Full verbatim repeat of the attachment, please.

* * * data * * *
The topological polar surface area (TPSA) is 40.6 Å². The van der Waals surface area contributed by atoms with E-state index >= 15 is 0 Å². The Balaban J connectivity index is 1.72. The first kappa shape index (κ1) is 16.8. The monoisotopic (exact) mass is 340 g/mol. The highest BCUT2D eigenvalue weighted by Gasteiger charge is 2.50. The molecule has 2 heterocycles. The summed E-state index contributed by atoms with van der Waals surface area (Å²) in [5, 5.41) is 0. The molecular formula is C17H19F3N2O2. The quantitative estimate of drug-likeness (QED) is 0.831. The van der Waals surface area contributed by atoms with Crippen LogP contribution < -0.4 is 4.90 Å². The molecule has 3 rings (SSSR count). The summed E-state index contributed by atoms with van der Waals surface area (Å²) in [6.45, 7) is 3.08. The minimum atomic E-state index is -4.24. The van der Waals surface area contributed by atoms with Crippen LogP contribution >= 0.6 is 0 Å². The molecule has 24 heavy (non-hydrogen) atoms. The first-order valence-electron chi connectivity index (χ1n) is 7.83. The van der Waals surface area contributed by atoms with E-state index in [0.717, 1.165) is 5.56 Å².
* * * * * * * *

The topological polar surface area (TPSA) is 40.6 Å². The van der Waals surface area contributed by atoms with E-state index >= 15 is 0 Å². The Balaban J connectivity index is 1.72. The first kappa shape index (κ1) is 16.8. The monoisotopic (exact) mass is 340 g/mol. The highest BCUT2D eigenvalue weighted by Gasteiger charge is 2.50. The molecule has 2 heterocycles. The summed E-state index contributed by atoms with van der Waals surface area (Å²) in [5, 5.41) is 0. The molecular formula is C17H19F3N2O2. The quantitative estimate of drug-likeness (QED) is 0.831. The van der Waals surface area contributed by atoms with Crippen LogP contribution < -0.4 is 4.90 Å². The molecule has 3 rings (SSSR count). The summed E-state index contributed by atoms with van der Waals surface area (Å²) in [6.45, 7) is 3.08. The minimum atomic E-state index is -4.24. The van der Waals surface area contributed by atoms with Crippen LogP contribution >= 0.6 is 0 Å². The molecule has 24 heavy (non-hydrogen) atoms. The first-order valence-electron chi connectivity index (χ1n) is 7.83. The van der Waals surface area contributed by atoms with E-state index in [0.717, 1.165) is 5.56 Å².